Risk Management for Special Events

One of the more important risk management concerns for my community association clients is the management of potential legal liability risks arising from special events.  Whether an association hosts a special event itself or permits its members to use its facilities to host their own special events, there are a number of risk exposures to be considered and addressed in order to protect the event participants and the association.  Stephanie Dufour’s blog post, Safety Considerations for Your “SPECIAL” Day,  is an excellent overview of the risk management issues to be considered.

In addition to Stephanie’s excellent post, I offer the following, addressed to the risk management needs of the venue owner (typically, in my case, a community association):

  • In her 2nd point, Stephanie points out important considerations for the event sponsor regarding location selection.  For the property owner offering its facilities for use (a community association which permits use of its clubhouse for private parties, for example), a similar analysis is important.  The type of use and number of participants for which your facility is safely suited should be carefully considered, and described in your lease, permit or use agreement.  It should go without saying (but I’ll say it anyway ’cause that’s what we lawyer types so often do), that you should in fact have a written agreement for a member’s (or other third party’s) use of your facilities, and that agreement should cover the scope of permitted use, indemnity obligations, insurance requirements and liability waivers.  
  • In her 3rd point, regarding food service, Stephanie notes the importance of proper food preparation and handling.  From the property owner’s perspective, if food will be sold by vendors at an event held at your facilities (an Octoberfest, for example), your written agreement for that event should include appropriate requirements pertaining to any government-required licensing or food handling procedures.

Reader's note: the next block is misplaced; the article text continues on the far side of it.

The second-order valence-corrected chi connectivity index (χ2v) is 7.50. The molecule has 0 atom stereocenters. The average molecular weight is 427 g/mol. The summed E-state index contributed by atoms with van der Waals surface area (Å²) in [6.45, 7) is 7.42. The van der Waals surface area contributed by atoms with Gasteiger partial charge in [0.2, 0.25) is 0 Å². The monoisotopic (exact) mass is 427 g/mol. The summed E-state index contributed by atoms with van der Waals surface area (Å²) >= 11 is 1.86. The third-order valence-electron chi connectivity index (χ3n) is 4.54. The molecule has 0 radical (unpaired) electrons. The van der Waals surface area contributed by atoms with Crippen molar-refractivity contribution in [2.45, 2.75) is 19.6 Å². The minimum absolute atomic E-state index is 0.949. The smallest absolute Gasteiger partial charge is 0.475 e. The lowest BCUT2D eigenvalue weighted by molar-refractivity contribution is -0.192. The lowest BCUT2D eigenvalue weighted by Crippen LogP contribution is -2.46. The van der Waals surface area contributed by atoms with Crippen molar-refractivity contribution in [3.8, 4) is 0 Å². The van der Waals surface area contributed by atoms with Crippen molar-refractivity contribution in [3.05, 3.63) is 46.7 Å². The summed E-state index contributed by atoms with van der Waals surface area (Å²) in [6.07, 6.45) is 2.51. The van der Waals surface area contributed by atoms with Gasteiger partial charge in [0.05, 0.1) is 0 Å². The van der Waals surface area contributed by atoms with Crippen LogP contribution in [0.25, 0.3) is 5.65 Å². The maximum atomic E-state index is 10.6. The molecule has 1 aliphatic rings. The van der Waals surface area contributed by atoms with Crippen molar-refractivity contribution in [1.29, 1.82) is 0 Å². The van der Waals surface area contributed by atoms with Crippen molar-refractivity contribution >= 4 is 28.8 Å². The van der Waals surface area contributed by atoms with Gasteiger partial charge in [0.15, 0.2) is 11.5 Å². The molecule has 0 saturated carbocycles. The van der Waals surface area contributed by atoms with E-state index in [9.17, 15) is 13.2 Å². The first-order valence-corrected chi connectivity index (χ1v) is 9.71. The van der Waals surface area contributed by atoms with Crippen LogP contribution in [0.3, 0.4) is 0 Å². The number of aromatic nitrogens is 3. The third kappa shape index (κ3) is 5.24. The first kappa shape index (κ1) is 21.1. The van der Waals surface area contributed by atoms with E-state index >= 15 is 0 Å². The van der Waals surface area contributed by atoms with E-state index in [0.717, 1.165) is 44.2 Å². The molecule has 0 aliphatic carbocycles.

• Stephanie’s 4th point addresses risk management issues for events where alcohol will be served.  Whether the facility owner is hosting such an event itself or is permitting another party to host the event, Stephanie’s suggestions regarding procedures to institute to ensure the responsible service of alcohol are important.  In addition, liquor liability insurance coverage should be obtained (for a community association, this would typically be done via appropriate endorsement to the association’s commercial general liability – CGL – insurance policy) and, if alcohol is to be served by a third party host, by requiring appropriate liquor liability insurance coverage to be provided by the host via the property use agreement.  The potential need for a temporary liquor license should also be considered.  For example, a wine tasting event may require a one day liquor license.  Information regarding liquor licenses for special events in California can be found here (scroll to the 3rd page). 
  • I cannot endorse strongly enough Stephanie’s comments concerning vendors/collaborative events (Stephanie’s 8th point).  I would add only one thing to Stephanie’s comments – if there will be vendors (booths, entertainment, food, etc.) at your special event, which party will assume liability risks and provide insurance coverage should not only be discussed, but must be carefully memorialized in writing in a binding legal document. 
  • Regarding waivers (Stephanie’s 9th point), keep in mind that the law regarding enforceable terms, scope and format differs from jurisdiction to jurisdiction.  In addition, there are specific legal issues pertaining to waiver and release agreements pertaining to minors.  Do not rely on a form document found on the internet.  Seek the assistance of an attorney licensed in your jurisdiction with experience addressing these issues.
  • Similarly, laws vary from state to state regarding the meaning, scope and enforceability of indemnity agreements.  You need an indemnification clause in any use agreement granting a third party permission to use your property; again, seek the assistance of an attorney licensed in your jurisdiction with experience addressing these issues to prepare your agreement, to ensure that indemnity obligations are addressed in a manner consistent with the law in your jurisdiction.